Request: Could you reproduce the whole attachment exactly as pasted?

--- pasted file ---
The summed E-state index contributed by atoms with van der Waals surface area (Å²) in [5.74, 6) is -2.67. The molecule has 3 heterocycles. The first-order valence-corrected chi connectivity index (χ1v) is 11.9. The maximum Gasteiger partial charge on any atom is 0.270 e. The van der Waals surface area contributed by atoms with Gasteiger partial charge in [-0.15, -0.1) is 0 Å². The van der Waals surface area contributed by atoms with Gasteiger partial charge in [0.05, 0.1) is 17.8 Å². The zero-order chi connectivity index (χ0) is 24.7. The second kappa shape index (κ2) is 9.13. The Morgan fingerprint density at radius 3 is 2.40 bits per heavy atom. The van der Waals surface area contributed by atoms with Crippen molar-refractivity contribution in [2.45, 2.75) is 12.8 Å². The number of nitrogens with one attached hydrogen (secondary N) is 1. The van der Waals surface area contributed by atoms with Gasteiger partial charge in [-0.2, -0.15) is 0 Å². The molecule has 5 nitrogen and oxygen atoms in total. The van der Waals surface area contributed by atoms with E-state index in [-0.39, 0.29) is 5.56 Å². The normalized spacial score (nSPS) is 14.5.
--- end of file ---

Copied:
The summed E-state index contributed by atoms with van der Waals surface area (Å²) in [5.74, 6) is -2.67. The molecule has 3 heterocycles. The first-order valence-corrected chi connectivity index (χ1v) is 11.9. The maximum Gasteiger partial charge on any atom is 0.270 e. The van der Waals surface area contributed by atoms with Gasteiger partial charge in [-0.15, -0.1) is 0 Å². The van der Waals surface area contributed by atoms with Gasteiger partial charge in [0.05, 0.1) is 17.8 Å². The zero-order chi connectivity index (χ0) is 24.7. The second kappa shape index (κ2) is 9.13. The Morgan fingerprint density at radius 3 is 2.40 bits per heavy atom. The van der Waals surface area contributed by atoms with Crippen molar-refractivity contribution in [2.45, 2.75) is 12.8 Å². The number of nitrogens with one attached hydrogen (secondary N) is 1. The van der Waals surface area contributed by atoms with Gasteiger partial charge in [-0.2, -0.15) is 0 Å². The molecule has 5 nitrogen and oxygen atoms in total. The van der Waals surface area contributed by atoms with E-state index in [-0.39, 0.29) is 5.56 Å². The normalized spacial score (nSPS) is 14.5.